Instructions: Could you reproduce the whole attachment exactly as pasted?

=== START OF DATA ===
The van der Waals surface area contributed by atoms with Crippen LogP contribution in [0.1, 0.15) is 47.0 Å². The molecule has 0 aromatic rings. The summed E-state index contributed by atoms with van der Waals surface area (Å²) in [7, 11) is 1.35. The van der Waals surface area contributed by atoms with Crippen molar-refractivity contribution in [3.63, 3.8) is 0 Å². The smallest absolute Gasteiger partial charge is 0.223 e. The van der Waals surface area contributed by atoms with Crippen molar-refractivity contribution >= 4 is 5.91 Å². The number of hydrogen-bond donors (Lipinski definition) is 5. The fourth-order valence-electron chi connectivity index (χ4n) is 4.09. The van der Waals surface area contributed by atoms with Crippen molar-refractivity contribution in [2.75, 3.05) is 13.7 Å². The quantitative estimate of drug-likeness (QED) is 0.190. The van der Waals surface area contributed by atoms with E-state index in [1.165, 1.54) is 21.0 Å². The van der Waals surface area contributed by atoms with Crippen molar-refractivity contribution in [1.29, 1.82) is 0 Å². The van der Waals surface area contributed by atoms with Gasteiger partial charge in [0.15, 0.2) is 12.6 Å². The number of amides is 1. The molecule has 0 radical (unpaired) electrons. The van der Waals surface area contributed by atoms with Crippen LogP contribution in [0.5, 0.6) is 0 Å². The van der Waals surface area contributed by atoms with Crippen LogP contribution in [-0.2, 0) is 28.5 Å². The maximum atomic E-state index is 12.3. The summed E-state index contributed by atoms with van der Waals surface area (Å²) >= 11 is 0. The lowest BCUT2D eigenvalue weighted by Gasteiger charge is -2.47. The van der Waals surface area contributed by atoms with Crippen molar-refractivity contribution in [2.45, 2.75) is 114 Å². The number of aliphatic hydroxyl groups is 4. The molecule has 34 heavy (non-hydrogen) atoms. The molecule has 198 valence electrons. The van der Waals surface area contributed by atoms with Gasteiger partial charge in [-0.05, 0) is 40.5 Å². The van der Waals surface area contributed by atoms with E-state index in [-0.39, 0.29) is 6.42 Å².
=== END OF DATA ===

The van der Waals surface area contributed by atoms with Crippen LogP contribution in [0.1, 0.15) is 47.0 Å². The molecule has 0 aromatic rings. The summed E-state index contributed by atoms with van der Waals surface area (Å²) in [7, 11) is 1.35. The van der Waals surface area contributed by atoms with Crippen molar-refractivity contribution in [3.63, 3.8) is 0 Å². The smallest absolute Gasteiger partial charge is 0.223 e. The van der Waals surface area contributed by atoms with Crippen molar-refractivity contribution >= 4 is 5.91 Å². The number of hydrogen-bond donors (Lipinski definition) is 5. The fourth-order valence-electron chi connectivity index (χ4n) is 4.09. The van der Waals surface area contributed by atoms with Crippen molar-refractivity contribution in [2.75, 3.05) is 13.7 Å². The quantitative estimate of drug-likeness (QED) is 0.190. The van der Waals surface area contributed by atoms with E-state index in [1.165, 1.54) is 21.0 Å². The van der Waals surface area contributed by atoms with Crippen molar-refractivity contribution in [1.29, 1.82) is 0 Å². The van der Waals surface area contributed by atoms with Gasteiger partial charge in [0.15, 0.2) is 12.6 Å². The number of amides is 1. The molecule has 0 radical (unpaired) electrons. The van der Waals surface area contributed by atoms with Crippen LogP contribution in [0.5, 0.6) is 0 Å². The van der Waals surface area contributed by atoms with Crippen LogP contribution in [-0.2, 0) is 28.5 Å². The maximum atomic E-state index is 12.3. The summed E-state index contributed by atoms with van der Waals surface area (Å²) >= 11 is 0. The lowest BCUT2D eigenvalue weighted by Gasteiger charge is -2.47. The van der Waals surface area contributed by atoms with Crippen molar-refractivity contribution in [2.45, 2.75) is 114 Å². The number of aliphatic hydroxyl groups is 4. The molecule has 34 heavy (non-hydrogen) atoms. The molecule has 198 valence electrons. The van der Waals surface area contributed by atoms with Gasteiger partial charge in [-0.05, 0) is 40.5 Å². The van der Waals surface area contributed by atoms with E-state index in [-0.39, 0.29) is 6.42 Å².